A new track by Nicolas Jaar and an entity – not unexpectedly, given what one knows of Jaar, who or what this cipher of a collaborator is, is not easy to determine, although it does seem to be in possession of an actual human voice – called Theatre Roosevelt, “The Ego,” was posted a few days ago on the Soundcloud page of his record label, Clown and Sunset; with its distinctive treatment of that voice as though it were simply the first amongst equals in an arsenal of musical instruments, subjecting it electronically to various modifications in order to draw its sheer sonority into the foreground while sacrificing whatever sense it may enunciate, this song – or is it an antisong? – could announce a different turn on Jaar’s part: which might account somewhat for the great interest it’s aroused amongst his devotees in the short span of time since it was sprung on the public without much warning at all.
This musical composition sounds very apposite at a moment when so often it happens that people do not take the time to speak with one another but rather in their talk stream or rush loudly past each other – as though it were composed for a moment that would be manifest, in the ears of some disinterested and slightly bemused auditor, as overflowing with snippets of speech which attract attention, if they merit any at all, only on account of their sound and not by their sense or lack thereof – apposite to a time when the mode in which one listens to others resounds with a frustrating syncopation that frequently pre-empts the very possibility of a mutual understanding (or even the proverbial “agreement to disagree,” which is the latter’s most minimal reduction). Yes, with respect to this period, “The Ego” as a piece of music is timely indeed.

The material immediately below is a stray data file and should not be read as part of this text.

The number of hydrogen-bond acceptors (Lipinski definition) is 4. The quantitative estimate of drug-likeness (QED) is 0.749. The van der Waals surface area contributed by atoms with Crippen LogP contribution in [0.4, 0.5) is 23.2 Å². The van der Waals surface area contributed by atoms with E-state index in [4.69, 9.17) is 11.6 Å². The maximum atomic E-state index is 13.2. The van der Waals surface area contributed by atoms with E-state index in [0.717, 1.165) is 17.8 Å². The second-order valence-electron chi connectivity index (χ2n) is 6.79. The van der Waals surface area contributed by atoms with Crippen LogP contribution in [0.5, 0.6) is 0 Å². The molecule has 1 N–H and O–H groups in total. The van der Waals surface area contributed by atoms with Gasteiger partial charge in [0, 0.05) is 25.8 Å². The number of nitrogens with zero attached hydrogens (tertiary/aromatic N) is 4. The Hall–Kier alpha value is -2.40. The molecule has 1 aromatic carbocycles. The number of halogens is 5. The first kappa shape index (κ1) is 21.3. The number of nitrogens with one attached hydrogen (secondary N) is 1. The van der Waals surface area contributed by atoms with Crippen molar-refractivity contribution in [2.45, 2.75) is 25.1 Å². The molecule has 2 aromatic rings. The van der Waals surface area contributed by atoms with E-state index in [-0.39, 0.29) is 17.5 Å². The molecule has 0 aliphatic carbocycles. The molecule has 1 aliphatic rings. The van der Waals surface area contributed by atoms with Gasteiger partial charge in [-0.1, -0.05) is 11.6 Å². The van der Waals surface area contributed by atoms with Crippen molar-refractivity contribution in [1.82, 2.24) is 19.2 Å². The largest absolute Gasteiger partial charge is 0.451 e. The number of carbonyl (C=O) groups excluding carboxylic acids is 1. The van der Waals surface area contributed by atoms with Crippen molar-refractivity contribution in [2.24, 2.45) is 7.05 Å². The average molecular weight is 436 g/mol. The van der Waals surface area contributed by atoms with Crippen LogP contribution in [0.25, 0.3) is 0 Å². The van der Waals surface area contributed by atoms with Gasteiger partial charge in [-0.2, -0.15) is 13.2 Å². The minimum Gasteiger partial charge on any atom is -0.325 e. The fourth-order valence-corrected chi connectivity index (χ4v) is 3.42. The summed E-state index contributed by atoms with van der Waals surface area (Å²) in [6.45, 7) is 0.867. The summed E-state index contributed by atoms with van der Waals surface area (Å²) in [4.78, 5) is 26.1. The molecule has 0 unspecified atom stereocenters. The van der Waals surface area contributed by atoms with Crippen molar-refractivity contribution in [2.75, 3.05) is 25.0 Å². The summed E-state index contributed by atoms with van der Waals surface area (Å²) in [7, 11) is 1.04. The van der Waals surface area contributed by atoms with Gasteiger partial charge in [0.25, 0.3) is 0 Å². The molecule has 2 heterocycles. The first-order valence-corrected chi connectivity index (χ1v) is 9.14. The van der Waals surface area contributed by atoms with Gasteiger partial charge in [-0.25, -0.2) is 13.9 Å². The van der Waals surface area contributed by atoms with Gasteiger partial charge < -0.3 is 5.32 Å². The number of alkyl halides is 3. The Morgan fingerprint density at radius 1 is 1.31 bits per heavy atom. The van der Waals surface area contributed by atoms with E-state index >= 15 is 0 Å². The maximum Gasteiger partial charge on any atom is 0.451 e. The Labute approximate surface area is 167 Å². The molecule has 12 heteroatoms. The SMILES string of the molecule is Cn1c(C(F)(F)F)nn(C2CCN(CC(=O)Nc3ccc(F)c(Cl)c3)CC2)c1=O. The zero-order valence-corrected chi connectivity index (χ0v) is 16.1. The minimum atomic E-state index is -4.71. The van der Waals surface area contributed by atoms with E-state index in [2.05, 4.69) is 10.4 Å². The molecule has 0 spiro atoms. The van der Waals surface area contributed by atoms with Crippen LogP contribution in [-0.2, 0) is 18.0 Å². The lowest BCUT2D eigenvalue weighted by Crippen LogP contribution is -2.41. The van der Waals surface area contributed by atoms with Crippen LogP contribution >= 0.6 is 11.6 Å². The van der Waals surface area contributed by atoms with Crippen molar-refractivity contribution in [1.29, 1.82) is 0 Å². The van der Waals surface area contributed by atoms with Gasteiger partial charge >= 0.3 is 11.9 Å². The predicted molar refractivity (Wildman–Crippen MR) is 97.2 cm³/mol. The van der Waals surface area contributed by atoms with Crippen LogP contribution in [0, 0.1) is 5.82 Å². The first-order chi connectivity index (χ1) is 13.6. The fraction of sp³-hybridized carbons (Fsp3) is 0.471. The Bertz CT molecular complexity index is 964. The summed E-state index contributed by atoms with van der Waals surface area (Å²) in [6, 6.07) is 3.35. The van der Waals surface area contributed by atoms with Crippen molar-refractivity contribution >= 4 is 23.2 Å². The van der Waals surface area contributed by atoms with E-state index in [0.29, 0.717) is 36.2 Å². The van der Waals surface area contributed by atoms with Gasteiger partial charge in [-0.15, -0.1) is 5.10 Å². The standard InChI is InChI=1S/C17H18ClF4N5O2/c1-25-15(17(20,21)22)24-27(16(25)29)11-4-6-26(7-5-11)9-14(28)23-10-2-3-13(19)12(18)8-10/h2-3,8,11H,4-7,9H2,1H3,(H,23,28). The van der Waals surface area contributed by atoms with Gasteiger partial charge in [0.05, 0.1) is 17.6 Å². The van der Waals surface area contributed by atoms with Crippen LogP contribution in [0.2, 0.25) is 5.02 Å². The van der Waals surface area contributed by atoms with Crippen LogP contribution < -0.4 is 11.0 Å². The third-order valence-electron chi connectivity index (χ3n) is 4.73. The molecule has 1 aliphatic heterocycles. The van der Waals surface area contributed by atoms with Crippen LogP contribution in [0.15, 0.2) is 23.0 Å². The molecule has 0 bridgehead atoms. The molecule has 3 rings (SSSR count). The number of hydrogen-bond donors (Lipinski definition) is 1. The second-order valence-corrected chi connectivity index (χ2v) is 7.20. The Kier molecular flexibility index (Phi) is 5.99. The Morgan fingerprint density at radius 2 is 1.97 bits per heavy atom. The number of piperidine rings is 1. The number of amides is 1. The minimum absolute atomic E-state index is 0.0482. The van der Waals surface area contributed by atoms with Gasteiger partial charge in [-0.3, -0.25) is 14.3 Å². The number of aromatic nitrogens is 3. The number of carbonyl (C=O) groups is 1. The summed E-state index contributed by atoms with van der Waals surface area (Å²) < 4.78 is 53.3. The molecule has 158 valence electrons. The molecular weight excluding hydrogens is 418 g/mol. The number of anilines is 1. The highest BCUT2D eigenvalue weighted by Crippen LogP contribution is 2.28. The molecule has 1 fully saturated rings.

There’s some equanimity here; but those who have been waiting to be borne away on a lasting feeling of elation – and a quick glance around the Internet to see how this track has been received, suggests that this is what some have in fact been waiting for – will probably find their expectations dashed, and have to seek that transport elsewhere: on a second or third listening, amidst the irony and even perhaps a certain cynicism which are increasingly audible, one begins to hear more and more notes of disappointment or something like despair throughout this mutation of a song. In an age when public life is reigned by rubbish, one has heard it all before, and it may now be more devoid of meaning than it ever has been. And, who knows, perhaps after all this is something to be thankful for.